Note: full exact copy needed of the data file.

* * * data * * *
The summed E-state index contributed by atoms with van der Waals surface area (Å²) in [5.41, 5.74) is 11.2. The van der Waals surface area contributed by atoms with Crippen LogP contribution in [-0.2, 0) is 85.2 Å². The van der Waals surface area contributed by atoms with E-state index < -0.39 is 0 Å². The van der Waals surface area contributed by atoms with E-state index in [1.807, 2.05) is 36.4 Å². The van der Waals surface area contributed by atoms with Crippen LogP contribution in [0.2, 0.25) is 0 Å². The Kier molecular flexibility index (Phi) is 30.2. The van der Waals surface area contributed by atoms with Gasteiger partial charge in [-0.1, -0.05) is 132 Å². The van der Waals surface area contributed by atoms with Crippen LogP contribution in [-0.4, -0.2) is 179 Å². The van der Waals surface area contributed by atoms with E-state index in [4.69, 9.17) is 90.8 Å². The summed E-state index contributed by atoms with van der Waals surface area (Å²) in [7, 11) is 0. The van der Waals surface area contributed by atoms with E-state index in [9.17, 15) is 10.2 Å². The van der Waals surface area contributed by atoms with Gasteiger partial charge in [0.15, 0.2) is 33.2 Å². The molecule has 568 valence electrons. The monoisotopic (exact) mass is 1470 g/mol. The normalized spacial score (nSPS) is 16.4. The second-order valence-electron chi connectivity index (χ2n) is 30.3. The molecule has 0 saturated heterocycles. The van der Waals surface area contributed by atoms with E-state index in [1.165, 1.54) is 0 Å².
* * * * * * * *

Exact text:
The summed E-state index contributed by atoms with van der Waals surface area (Å²) in [5.41, 5.74) is 11.2. The van der Waals surface area contributed by atoms with Crippen LogP contribution in [-0.2, 0) is 85.2 Å². The van der Waals surface area contributed by atoms with E-state index < -0.39 is 0 Å². The van der Waals surface area contributed by atoms with E-state index in [1.807, 2.05) is 36.4 Å². The van der Waals surface area contributed by atoms with Crippen LogP contribution in [0.2, 0.25) is 0 Å². The Kier molecular flexibility index (Phi) is 30.2. The van der Waals surface area contributed by atoms with Gasteiger partial charge in [-0.1, -0.05) is 132 Å². The van der Waals surface area contributed by atoms with Crippen LogP contribution in [-0.4, -0.2) is 179 Å². The van der Waals surface area contributed by atoms with E-state index in [4.69, 9.17) is 90.8 Å². The summed E-state index contributed by atoms with van der Waals surface area (Å²) in [7, 11) is 0. The van der Waals surface area contributed by atoms with E-state index in [9.17, 15) is 10.2 Å². The van der Waals surface area contributed by atoms with Gasteiger partial charge in [0.15, 0.2) is 33.2 Å². The molecule has 568 valence electrons. The monoisotopic (exact) mass is 1470 g/mol. The normalized spacial score (nSPS) is 16.4. The second-order valence-electron chi connectivity index (χ2n) is 30.3. The molecule has 0 saturated heterocycles. The van der Waals surface area contributed by atoms with E-state index in [1.165, 1.54) is 0 Å².